Skip to main content
Official Site of the Pac-12 Conference and Pac-12 Network

Brooks: Johnson Seeking Stability In O-line

Apr 6, 2010

BOULDER - Mike Iltis jokes that if he's needed to placekick, be a receiver or even a holder, all the University of Colorado coaching staff must do is ask; he's merely a phone call or a text message away.

As spring practice nears a conclusion, it hasn't come to that yet for the Buffs. But within his area, the junior offensive lineman is making the rounds.

After shuffling from guard to center to guard over the past two seasons, the 6-foot-3, 290-pound Iltis is back at center - for now. He finished the 2009 season playing left guard, but over the winter complied with O-line coach Denver Johnson's plan to return him to center.

In identifying two solid lines, Johnson wanted to start with a pair of competent, experienced centers. Senior Keenan Stevens was one, Iltis was the other.

There was another factor, too, said Johnson: "I didn't want Mike taking any 'reps' from anyone else at guard. I wanted to get all those other guys getting as many 'reps' as possible - Eric Richter, Ethan Adkins, Shawn Daniels, Blake Behrens . . . I know Mike can go out there and play (guard) if we need him to."

And Iltis is more than willing "if that's the path we take. I totally support that. I know guard, I know center, I know tackle - but I couldn't play it. It's a totally different technique."

As Johnson goes about identifying enough linemen to stock two huddles, calling on Iltis to play tackle isn't likely. Johnson has enough bodies at that position, although he's seen how quickly the total can shrivel.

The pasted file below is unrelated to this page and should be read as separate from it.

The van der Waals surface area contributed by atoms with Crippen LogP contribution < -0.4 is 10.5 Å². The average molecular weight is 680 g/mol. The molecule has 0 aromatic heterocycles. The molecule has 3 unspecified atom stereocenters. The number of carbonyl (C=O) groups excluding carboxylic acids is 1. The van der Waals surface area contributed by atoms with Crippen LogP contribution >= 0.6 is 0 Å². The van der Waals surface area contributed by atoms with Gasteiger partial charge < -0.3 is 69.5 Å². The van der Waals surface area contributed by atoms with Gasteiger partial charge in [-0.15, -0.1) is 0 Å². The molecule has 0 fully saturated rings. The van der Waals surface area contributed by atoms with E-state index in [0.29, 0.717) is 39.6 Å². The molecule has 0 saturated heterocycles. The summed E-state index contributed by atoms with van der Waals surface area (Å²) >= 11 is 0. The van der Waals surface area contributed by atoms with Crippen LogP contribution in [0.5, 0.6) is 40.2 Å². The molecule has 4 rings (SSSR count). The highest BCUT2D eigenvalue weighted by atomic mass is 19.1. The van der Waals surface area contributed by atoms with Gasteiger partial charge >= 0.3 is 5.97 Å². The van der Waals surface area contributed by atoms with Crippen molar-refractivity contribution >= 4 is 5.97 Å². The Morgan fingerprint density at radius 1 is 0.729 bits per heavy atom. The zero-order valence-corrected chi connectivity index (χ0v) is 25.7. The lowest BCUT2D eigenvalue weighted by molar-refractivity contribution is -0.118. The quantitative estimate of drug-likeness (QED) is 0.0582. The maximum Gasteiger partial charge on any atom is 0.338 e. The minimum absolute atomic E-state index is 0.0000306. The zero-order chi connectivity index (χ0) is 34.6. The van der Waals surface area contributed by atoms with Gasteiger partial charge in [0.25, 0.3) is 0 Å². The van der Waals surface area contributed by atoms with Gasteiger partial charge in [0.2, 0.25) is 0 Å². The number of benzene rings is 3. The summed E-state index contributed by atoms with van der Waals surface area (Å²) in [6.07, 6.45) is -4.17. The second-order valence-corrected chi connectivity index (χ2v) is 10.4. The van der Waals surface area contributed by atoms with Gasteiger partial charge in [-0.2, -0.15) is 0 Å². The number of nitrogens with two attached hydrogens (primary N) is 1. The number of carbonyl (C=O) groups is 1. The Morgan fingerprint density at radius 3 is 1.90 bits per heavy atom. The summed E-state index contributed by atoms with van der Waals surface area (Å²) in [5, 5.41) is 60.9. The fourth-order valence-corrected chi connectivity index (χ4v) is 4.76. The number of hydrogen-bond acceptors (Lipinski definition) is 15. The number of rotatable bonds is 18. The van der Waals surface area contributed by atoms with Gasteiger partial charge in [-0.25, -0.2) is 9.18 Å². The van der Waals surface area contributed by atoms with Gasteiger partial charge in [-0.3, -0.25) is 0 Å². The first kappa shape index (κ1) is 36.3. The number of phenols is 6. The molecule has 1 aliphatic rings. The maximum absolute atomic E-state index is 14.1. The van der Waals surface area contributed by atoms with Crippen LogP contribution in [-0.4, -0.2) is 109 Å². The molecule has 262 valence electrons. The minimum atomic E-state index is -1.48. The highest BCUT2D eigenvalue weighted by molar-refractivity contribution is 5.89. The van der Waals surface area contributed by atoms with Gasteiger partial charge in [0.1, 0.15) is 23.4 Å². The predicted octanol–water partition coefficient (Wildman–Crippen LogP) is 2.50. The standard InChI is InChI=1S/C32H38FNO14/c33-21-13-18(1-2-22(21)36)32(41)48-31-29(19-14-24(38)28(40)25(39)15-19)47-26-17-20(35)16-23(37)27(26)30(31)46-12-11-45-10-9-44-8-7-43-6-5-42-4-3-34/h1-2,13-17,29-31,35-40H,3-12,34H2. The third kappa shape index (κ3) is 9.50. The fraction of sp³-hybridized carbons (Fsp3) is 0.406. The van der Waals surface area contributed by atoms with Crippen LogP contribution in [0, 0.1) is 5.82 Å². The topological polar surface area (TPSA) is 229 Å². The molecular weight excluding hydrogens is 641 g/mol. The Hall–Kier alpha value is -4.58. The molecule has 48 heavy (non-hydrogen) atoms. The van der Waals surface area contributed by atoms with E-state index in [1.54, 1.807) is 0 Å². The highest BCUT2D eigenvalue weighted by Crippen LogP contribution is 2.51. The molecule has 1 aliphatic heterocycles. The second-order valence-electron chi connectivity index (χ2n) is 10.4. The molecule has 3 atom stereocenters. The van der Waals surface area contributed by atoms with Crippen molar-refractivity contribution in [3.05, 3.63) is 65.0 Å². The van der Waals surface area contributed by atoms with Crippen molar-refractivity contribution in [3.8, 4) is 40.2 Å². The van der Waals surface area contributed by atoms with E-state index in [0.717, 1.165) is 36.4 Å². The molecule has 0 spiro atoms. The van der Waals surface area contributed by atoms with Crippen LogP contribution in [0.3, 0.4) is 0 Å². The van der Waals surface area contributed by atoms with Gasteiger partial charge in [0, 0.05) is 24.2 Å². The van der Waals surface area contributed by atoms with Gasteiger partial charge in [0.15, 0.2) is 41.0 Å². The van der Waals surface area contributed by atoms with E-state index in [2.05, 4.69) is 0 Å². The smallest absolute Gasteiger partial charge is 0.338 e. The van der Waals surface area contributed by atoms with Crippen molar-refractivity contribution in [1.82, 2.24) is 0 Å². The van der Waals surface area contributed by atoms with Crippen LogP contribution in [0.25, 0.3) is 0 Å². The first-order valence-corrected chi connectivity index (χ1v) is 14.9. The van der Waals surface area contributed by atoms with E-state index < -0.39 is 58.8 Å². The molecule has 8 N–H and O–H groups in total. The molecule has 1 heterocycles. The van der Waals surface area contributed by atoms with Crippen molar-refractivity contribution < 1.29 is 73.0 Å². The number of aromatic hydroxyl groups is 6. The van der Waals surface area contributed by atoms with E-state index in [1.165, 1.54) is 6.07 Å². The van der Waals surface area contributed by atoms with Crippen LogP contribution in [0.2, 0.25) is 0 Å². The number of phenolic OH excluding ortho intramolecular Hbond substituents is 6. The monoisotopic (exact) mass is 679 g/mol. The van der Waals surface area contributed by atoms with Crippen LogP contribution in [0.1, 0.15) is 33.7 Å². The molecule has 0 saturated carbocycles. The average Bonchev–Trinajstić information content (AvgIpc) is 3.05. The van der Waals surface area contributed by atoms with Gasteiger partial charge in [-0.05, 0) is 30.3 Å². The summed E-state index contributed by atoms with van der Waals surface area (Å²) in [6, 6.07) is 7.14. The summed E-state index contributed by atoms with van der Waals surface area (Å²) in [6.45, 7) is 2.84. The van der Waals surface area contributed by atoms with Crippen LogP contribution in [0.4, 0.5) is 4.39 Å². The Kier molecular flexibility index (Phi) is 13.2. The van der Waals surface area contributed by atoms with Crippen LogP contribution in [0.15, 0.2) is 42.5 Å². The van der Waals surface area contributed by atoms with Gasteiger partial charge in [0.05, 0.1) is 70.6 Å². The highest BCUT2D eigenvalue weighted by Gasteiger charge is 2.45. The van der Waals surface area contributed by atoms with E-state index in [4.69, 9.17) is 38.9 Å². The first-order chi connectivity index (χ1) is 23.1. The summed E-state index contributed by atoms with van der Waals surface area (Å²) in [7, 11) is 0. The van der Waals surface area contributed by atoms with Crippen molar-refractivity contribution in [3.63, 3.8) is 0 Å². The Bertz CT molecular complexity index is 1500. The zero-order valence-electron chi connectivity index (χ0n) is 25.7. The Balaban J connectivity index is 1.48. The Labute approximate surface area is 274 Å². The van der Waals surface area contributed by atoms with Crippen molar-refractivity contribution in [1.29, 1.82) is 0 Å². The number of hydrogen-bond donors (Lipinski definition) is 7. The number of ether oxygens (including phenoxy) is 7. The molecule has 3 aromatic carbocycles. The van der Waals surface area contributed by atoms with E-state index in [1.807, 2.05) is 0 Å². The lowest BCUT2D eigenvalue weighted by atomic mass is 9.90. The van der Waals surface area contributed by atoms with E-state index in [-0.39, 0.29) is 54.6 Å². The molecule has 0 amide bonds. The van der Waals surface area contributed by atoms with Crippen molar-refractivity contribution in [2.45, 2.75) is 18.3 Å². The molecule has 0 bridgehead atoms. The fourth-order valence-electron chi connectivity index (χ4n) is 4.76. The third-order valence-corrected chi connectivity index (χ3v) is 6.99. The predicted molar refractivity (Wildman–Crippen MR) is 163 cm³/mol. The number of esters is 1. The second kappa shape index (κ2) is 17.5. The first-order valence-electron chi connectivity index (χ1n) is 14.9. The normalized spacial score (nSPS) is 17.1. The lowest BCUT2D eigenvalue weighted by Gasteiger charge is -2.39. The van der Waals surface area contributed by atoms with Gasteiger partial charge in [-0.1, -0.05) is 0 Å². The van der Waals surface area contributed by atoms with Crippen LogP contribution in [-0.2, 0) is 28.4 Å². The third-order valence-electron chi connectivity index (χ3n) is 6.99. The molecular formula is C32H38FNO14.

Senior Nate Solder, a coaches' All-Big 12 Conference choice last season, has been a fixture on the left side through spring drills. But the right side nearly has been a revolving door, with Bryce Givens' very productive spring work interrupted by a mandate to attend to academics.

Given more opportunities, sophomore Ryan Dannewitz is prospering in Givens' absence, and Johnson is giving high spring marks to redshirt freshmen Jack Harris and David Bakhtiari.

"Those two have shown they're not very far away," Johnson said. "Jack conceivably could make a push for some playing time. Bakhtiari has shown some real promise, but he needs to get heavier - he's still a little light in the britches (275 pounds). But as far as technique and aggressiveness and assertiveness, I've been pleased with both of them."

On the flip side, becoming a bit "lighter in the britches" has been junior Sione Tau's spring directive. After sitting out last season due to a school suspension, the 6-5 Tau's first listed spring weight was 350 - but that could have been a goal.

Johnson entered spring drills hoping to solidify the left guard spot. Instead, injuries and more academic bumps have forced him to mix and match at both left and right guards.

Junior Ryan Miller, the incumbent right side starter, was lost before spring break with a re-injured forearm that required surgery. Sophomore Max Tuioti-Mariner, a past victim of knee surgeries, suffered one more knee tweak early in drills and has since been told to finish the spring concentrating on academics.

CU signed junior college transfer Eric Richter (Saddleback College) to compete on the left side, and he believes he'll enter August camp being solidly in the mix.

"The last two weeks I feel really good about the progress I've made," said Richter, a January enrollee who made an immediate impact in the weight room (he bench pressed a team-best 505 pounds).

After "being right-handed my whole career," Richter (6-3, 305) had to adjust to having his left hand on the ground in a three-point stance.